Step 4: Utilize the debt snowball or debt avalanche method
|At a glance: Debt snowball vs. debt avalanche|
|Debt snowball: Pay off your smallest debts first while making the minimum payment on your other debts.||Debt avalanche: Pay off high-interest debts first while making the minimum payment on your other debts.|
Gather momentum to pay down your debt quickly with the debt snowball method. Using this debt repayment strategy, you’ll pay off the smallest debts first, knocking out the less intimidating balances and working your way up to bigger, more expensive debts.
The debt snowball method makes it easier to eliminate the number of debts you have since you start with smaller balances that can be repaid faster. With less debts to juggle, debt repayment can be less of a puzzle.
The debt avalanche method eliminates the most costly debt first by targeting the debts with the highest interest rates. This ensures you’re saving the most money on interest in the long run. However, if your highest-cost debts have large balances, it may feel as though you’re making slow progress to start.
If you’re having trouble paying off big debts, consider lumping your debt together with a debt consolidation loan. (More on this below.)
Step 5: Explore debt relief options
If you’re earning as much as you can and there are no more areas to trim, it may be time to consolidate debt or explore other debt relief options.
Here are a few common debt relief methods to consider:
It’s easy to miss payments and lose track of your expenses when you have to keep up with a lot of bills every month. To make repayment easier, you could consider consolidating your debt into a single monthly payment. Plus, you may be able to secure a better interest rate, get lower monthly payments or pay off debt faster when you consolidate.
Here are a few common debt consolidation options:
|3 ways to consolidate debt|
|What is it?||How does it work?|
|Balance transfer||Consolidate credit card debt onto one credit card with a lower APR using a balance-transfer card. This may come with a balance-transfer fee, typically 3%-5%, but borrowers may be eligible for an introductory 0% APR offer that lasts up to 21 months.|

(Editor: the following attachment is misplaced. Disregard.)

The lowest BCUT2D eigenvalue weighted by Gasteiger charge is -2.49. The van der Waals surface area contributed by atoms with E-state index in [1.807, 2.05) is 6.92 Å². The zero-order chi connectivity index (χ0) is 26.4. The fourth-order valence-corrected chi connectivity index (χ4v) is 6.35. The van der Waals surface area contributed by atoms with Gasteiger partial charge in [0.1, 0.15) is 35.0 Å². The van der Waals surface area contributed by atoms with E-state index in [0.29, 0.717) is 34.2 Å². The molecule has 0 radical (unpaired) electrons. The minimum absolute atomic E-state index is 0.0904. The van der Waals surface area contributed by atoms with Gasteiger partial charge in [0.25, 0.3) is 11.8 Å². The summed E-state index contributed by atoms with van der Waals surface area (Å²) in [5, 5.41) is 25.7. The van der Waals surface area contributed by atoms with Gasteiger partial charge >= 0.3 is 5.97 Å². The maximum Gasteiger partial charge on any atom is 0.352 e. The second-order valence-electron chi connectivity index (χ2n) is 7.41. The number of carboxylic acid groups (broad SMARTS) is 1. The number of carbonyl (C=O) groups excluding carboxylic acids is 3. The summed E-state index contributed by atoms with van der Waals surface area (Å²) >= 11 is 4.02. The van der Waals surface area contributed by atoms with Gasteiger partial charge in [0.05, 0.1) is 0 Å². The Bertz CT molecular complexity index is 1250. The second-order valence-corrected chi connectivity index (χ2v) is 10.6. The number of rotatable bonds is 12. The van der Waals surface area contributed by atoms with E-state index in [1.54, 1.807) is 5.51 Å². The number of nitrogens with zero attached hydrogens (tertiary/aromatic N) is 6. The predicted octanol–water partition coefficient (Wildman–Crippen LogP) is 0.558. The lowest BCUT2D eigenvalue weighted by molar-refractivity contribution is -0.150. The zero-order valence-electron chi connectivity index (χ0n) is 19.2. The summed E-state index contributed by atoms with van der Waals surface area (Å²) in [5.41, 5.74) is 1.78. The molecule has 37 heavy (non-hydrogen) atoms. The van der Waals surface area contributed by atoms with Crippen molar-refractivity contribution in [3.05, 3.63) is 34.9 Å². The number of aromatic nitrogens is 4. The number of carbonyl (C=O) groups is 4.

|Debt consolidation loan||Pay off multiple kinds of debts using a personal loan, which can be used for almost anything. Personal loans are unsecured, which means they require no collateral and are backed only by your promise to repay the lender. APRs vary widely across credit bands.|
|Home equity loan||Using your home as collateral, you may be able to secure a lower APR than with unsecured debt. Expect to pay closing costs, typically 2%-5% the cost of the loan. The risk here is losing your home if you default on the loan.|
Credit counseling service
Credit counselors usually operate as part of nonprofit organizations that help consumers make a plan for managing their money and debts. Initial consultations with a credit counselor are typically done at no-cost.
Credit counselors may be able to help you set up a debt management plan (DMP) to repay your debts, reach an agreement with your creditors to hold off on collection efforts and late fees while you are on the plan and rebuild your credit after. A DMP will last about three to five years, and your counselor may be able to negotiate lower interest rates or monthly payments to make repayment more manageable. Keep in mind DMPs aren’t for everyone and the programs may have monthly fees, which you should ask about in advance.
You can find a list of legitimate credit counseling services through the U.S. Department of Justice.